def getTopCategories(newcat,listCat,pomDF):
    busi=[pomDF.categories == newcat].values
    if len(busi)>0:
        for b in busi:
            rcat = pom.categories.ix[ == b].values
            if len(rcat)>0:
                for t in rcat:
                    if t in listCat:
    return listCat
In [8]:
def SortingBusinessCategories(categ,pomDF):
    busR = {}
    for rc in categ:
        busR.update({rcat:[pomDF.categories == rcat].count()})
    sortedBus = sorted(busR.items(), key=operator.itemgetter(1), reverse=True)
    return sortedBus
In [9]:
def getCategoryStats(pomDF, categ):
    RcatList= arrayToList(categ)
    pom2 = pomDF.loc[pomDF['categories'].isin(RcatList)]
    Large = pom2.LQ.max()
    Bus =[pom2.LQ == Large].values[0]
    BusCat = pom2.categories.ix[( == Bus) & (pom2.LQ == Large)].values[0]
    CatNum =[pom2.categories == BusCat].count()
    return answer
In [10]:
def arrayToList(array):
    for r in array:
        if type(r)==np.ndarray:
    return newlist

Performing analysis for some other business in the cluster

However, I cannot answer the question where to put stand-alone business, not with just Yelp data. To answer that question, I would need an additional data source.
The question I can answer is can some business play well together.
So, now, I'll concentrate on business that cluster around top business.

I'll pick experimental category and run with it.
You can see other examples I tried. I have to give up on those, mostly because there was no more than five different clusters where that business appeared. In that case, I would recommend not to use this analysis as determination, but different factors, different data.

In [13]:
#print df.categories.unique()
targetCategory ="Coffee & Tea"#"Bookstores" # "Taxis" #"Rugs"#
if targetCategory in df.categories.unique():
    print 'yeah'

OK, so there is something connected with Coffee.
Next step let us see how many clusters have this category.

In [14]:
pom=df[df['categories']== targetCategory]
#print pom2
clustersDF = df.loc[df['cluster'].isin(pom2)]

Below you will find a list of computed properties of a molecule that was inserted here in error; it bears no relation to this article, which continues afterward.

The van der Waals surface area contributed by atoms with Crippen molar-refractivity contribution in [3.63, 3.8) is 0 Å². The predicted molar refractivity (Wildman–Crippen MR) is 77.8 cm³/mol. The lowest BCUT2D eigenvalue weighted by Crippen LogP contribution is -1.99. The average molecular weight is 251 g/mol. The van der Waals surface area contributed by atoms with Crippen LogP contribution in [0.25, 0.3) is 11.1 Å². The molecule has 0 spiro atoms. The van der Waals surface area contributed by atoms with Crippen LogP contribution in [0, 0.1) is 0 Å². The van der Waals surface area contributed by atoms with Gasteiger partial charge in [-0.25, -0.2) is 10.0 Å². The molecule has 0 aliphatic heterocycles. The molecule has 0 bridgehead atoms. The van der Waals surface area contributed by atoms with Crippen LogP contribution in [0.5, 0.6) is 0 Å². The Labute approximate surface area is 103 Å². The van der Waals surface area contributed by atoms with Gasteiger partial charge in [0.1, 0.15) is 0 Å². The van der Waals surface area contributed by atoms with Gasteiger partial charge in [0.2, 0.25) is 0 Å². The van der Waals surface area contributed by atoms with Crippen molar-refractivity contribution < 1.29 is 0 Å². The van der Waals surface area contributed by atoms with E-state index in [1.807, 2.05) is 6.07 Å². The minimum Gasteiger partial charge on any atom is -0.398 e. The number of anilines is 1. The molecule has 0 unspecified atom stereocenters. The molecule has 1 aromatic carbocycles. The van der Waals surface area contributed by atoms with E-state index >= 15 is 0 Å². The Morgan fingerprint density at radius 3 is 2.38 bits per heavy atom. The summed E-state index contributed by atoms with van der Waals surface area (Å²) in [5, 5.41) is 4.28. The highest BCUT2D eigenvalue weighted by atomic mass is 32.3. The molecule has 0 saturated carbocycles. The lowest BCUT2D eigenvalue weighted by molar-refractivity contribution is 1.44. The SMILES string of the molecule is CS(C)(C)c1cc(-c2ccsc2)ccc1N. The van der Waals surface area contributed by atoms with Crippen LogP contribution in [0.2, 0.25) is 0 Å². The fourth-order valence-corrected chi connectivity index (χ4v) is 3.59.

print len(targetCategoryClusters)
#print clustersDF.cluster.unique()
Neat, over 100 clusters. Next step is to determine the top four businesses in each category and get LQ of targeted category for each cluster.
In [15]:
df3 = df3.rename(columns={0: 'cluster'})
In [16]:
import operator
for c in clustersDF.cluster.unique():
    pom = clustersDF[clustersDF.cluster == c]
    large = pom.LQ.max()
    topBus =[pom.LQ == large].values[0]
    topBusCat = pom.categories.ix[( == topBus) & (pom.LQ == large)].values[0]
    df3.topBusCat.loc[df3.cluster == c] = topBusCat
    df3.LQmax.loc[df3.cluster == c]=large
    df3.BusNum.loc[df3.cluster == c]=len(bNum)
    topCat = getTopCategories(topBusCat, topCatStart, pom)
    topCatNum[pom.categories == topBusCat].count()
    df3.topCatNum.loc[df3.cluster ==c]=topCatNum
    df3.targetLQ.loc[df3.cluster ==c]=pom.LQ[(pom.categories == targetCategory) & ( != topBus)].max()
    cat = pom.categories.unique()
    Rcat = cat[np.argwhere(np.in1d(cat,np.intersect1d(cat,topCat))==False)]
    if len(Rcat)>0:
        df3.cat1.loc[df3.cluster == c] = ans[1]
        df3.cat1num.loc[df3.cluster == c] = ans[2]
        df3.LQ2[df3.cluster == c] = ans[0]
        topCate = getTopCategories(ans[1], topCat, pom)
        Rcat1 = cat[np.argwhere(np.in1d(cat,np.intersect1d(cat,topCate))==False)]
        if len(Rcat1)>0:
            df3.cat2.loc[df3.cluster == c] = ans2[1]
            df3.cat2num.loc[df3.cluster == c] = ans2[2]
            df3.LQ3[df3.cluster == c] = ans2[0]
            topCateg = getTopCategories(ans2[1], topCate, pom)
            Rcat2 = cat[np.argwhere(np.in1d(cat,np.intersect1d(cat,topCateg))==False)]
            if len(Rcat2)>0:
                df3.cat3.loc[df3.cluster == c] = ans3[1]
                df3.cat3num.loc[df3.cluster == c] = ans3[2]
                df3.LQ4[df3.cluster == c] = ans3[0]
/Users/Lexa/anaconda/lib/python2.7/site-packages/IPython/kernel/ SettingWithCopyWarning: 
A value is trying to be set on a copy of a slice from a DataFrame

See the the caveats in the documentation:
/Users/Lexa/anaconda/lib/python2.7/site-packages/IPython/kernel/ SettingWithCopyWarning: